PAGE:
PM plays down Wong Senate snub
Not complaining, nor is the Prime Minister ... Penny Wong Photo: Alex Ellinghausen
JULIA GILLARD has refused to say whether Finance Minister Penny Wong should receive the top spot on Labor's Senate ticket for South Australia.
At its state conference on the weekend the South Australian Labor Party gave Don Farrell – a low-profile factional leader known mostly for his role in the coup which installed Ms Gillard as Prime Minister – the No.1 spot on the Labor ticket, relegating Senator Wong to second place.
The decision has infuriated government figures, including cabinet minister Anthony Albanese, who is threatening to ask the ALP national executive to overturn the decision.
Interviewed on ABC radio this morning, Ms Gillard said the decision meant both senators would be returned to parliament after the next election.
"Penny Wong is an incredibly valued member of my team," Ms Gillard said.
"I am the one that promoted Penny Wong to the pivotal role of Finance Minister. I was so admiring of her capabilities I put her at the centre of the economic team," she said.
Ms Gillard said Senator Farrell was "serving the government well" as parliamentary secretary for sustainability and urban water.
But Ms Gillard would not say whether she thought Senator Wong should head the Labor ticket or whether she supported national executive intervention to reverse the state conference decision.
Asked whether she felt humiliated, Senator Wong said she was "honoured" to be preselected. Interviewed on Channel Seven, she said she would not engage in public commentary about "internal party processes".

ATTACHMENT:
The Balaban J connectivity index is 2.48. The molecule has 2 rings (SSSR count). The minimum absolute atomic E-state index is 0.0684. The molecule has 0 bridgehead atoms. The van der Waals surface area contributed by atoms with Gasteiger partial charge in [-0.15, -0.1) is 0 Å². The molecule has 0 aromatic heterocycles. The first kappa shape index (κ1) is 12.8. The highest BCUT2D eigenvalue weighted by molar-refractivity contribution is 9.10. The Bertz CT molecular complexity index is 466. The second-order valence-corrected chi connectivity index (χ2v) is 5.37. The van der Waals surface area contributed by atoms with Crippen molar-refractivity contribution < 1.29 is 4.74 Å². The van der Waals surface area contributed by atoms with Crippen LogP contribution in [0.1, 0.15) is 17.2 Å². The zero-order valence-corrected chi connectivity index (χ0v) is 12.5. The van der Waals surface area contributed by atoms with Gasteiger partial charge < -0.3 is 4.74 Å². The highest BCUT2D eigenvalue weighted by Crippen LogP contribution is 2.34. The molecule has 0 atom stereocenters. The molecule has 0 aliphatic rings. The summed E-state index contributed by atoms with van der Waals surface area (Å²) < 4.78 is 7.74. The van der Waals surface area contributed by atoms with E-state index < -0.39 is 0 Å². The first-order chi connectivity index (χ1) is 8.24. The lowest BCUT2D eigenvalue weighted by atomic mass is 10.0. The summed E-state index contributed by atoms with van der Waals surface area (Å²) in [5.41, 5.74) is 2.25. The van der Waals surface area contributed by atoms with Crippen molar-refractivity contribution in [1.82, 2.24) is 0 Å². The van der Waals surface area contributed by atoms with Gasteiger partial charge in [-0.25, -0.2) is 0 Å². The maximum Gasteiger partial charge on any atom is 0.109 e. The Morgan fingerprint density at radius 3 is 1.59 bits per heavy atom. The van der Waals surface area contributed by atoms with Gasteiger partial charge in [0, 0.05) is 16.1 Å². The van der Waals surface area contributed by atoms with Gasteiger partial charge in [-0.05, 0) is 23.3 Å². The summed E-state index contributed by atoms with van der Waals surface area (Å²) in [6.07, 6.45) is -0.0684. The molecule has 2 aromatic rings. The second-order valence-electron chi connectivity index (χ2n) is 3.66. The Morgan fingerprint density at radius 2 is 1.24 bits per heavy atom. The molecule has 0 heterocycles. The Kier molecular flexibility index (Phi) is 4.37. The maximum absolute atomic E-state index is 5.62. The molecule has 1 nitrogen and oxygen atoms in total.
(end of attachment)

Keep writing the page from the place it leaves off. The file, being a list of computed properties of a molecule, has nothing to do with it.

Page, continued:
Coalition frontbencher Christopher Pyne said Senator Wong's relegation to second spot on the ticket proved Ms Gillard did not really care about sexism despite attacking Tony Abbott over the issue.
"What this does is completely expose the fact that the Prime Minister's indignation about so-called sexism was simply a manufactured campaign to distract the Australian public," he told reporters in Canberra.
"If there was any truth at all to the idea that the government thought misogyny or sexism was an important issue in Australia, Penny Wong would not have been placed down the ticket as a cabinet minister behind one of the faceless men in Don Farrell."
Opposition Leader Tony Abbott said the outcome showed ''the faceless men'' were in charge of the Labor party.
''The only possible explanation for putting an unknown parliamentary secretary at the top of the Senate ticket ahead of one of the government's most senior ministers is that the faceless men are calling the shots in the Labor party and I make this prediction: the Prime Minister will not take them on because she absolutely depends on them.''
Mimicking the government's attacks on Mr Abbott, Deputy Opposition Leader Julie Bishop said the placement showed "some people in Labor have a problem with capable women".
"To ensure that a backroom union boss is No.1 on the ticket over a high-profile senior female cabinet minister indicates that sexism is alive and well in the Labor party," she said.
Senator Wong should feel betrayed by Ms Gillard, who intervened in a NSW state preselection battle to protect backbencher Laurie Ferguson, she said.
"Julia Gillard should clean up her own backyard when it comes to sexism before attacking Tony Abbott and the Liberal Party," Ms Bishop said.
Labor MP Nick Champion said he was proud to have voted for Seantor Farrell, saying the Senator represented more traditional Labor.
Senator Wong, a member of the Left faction, was from the progressive side of the Labor movement.
"It's just a reflection of those two different traditions," Mr Champion said of the conference vote.
"It wasn't a brawl."